This year’s Interactive Fiction Competition, the 11th annual “comp,” was won by Jason Devlin’s Vespers. There was a tie for second place between Beyond, a game by Italian authors Roberto Grassi, Paolo Lucchesi and Alessandro Peretti, and A New Life by Alexandre Owen Muñiz. Voting in the competition was open to the public; more than 100 people downloaded the competition entries, interacted with at least five, and voted. The full results have been posted; all the pieces entered remain available for free download.
Read Domenico Quaranta’s recent interview with Helen Thorington, a founding organizer and current co-director of Turbulence.org, at Turbulence. Also forthcoming in Cluster #5. Thorington discusses the origin and development of Turbulence, which has produced over 300 projects over the last 15 years and currently has approximately 80 net art projects running.
Today in TrÃƒÂ³pico — the Brazilian online magazine of Art, New Technologies, Cinema, and Culture — there’s an interview with ELO board member Noah Wardrip-Fruin by CÃƒÂcero InÃƒÂ¡cio da Silva. A broad range of perspectives on digital media (literary, ludic, and simulation-oriented perhaps chief among them) are employed for discussing computer games.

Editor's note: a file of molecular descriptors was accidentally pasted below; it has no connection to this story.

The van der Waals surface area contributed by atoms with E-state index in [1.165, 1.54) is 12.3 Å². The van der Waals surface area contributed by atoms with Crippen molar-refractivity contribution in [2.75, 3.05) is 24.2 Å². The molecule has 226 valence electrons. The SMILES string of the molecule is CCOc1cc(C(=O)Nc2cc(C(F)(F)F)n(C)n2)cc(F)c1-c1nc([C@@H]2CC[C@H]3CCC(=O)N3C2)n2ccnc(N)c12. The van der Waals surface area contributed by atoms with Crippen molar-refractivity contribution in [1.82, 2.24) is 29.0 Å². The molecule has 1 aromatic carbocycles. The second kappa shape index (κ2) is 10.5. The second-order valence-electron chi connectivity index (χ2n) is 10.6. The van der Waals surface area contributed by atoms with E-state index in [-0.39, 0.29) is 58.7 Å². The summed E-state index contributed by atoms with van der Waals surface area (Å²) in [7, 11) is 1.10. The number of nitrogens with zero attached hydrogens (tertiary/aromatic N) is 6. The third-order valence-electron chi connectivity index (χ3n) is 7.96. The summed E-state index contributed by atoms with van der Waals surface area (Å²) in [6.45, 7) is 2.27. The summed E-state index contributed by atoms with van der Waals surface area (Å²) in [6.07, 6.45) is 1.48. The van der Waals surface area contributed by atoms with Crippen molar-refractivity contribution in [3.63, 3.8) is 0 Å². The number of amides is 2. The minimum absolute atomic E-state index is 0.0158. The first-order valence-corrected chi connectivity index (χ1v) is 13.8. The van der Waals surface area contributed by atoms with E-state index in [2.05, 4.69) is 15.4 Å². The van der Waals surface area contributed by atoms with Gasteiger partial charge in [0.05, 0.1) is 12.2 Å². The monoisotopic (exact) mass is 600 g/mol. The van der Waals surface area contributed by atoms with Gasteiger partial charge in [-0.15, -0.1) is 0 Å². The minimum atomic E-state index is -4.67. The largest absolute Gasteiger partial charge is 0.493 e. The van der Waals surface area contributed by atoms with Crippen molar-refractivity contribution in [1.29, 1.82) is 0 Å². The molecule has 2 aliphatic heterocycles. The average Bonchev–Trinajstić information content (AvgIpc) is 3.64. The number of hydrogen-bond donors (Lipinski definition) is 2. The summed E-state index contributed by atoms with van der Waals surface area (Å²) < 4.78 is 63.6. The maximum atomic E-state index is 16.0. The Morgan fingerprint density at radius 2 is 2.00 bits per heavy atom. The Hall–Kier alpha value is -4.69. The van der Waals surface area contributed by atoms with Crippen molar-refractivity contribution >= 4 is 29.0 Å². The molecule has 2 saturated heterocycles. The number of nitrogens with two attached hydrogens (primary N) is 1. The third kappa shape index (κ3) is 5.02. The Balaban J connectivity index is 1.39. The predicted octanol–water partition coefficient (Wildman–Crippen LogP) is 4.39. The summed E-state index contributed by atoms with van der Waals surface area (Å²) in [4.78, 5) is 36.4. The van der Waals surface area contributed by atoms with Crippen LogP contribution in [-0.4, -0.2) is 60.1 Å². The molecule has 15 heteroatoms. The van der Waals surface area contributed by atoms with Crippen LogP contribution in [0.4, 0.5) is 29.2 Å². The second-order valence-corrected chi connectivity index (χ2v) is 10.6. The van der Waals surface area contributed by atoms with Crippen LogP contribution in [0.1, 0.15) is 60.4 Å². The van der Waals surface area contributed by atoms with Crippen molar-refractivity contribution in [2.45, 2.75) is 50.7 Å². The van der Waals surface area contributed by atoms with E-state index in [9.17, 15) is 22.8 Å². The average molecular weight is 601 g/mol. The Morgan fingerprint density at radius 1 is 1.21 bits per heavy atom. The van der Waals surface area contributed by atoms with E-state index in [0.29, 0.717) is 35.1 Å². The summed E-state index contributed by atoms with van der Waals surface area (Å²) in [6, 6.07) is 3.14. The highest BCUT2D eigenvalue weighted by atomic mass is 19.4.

At the top of the Arts section of yesterday’s The New York Times readers found an image of Grace and Trip, characters from the eagerly-awaited interactive drama FaÃƒÂ§ade. The story, “Redefining the Power of the Gamer,” covers a number of projects and points of view from the recent Artificial Intelligence and Interactive Digital Entertainment conference (AIIDE) in Los Angeles.
Adam Baer’s New York Times article “Call Me E-Mail: The Novel Unfolds Digitally” features comments by ELO board members Thom Swiss and Noah Wardrip-Fruin. To read the entire article, you must register with the NY Times online, a free service.
Deena Larsen is one of the people interviewed in “The Uncertain Future of the Past,” Chronicle of Higher Education, Jan 30, 2004. The article describes the threatened loss of electronic documents as their formats become obsolete and newer machines cannot read them.
The UCLA school paper ran a story on the electronic literature reading held on October 19 at Beyond Baroque in Los Angeles. M.D. Coverley and Stephanie Strickland read to a full audience. The event was sponsored by the ELO.
Ravi Shankar, the editor of Drunken Boat, attended the 2002 State of the Arts symposium in Los Angeles and filed a brief “DOMO ARIGATO, E.L.O.: POSTCARD FROM LOS ANGELES” for Poets and Writers online, summarizing his experience of the symposium.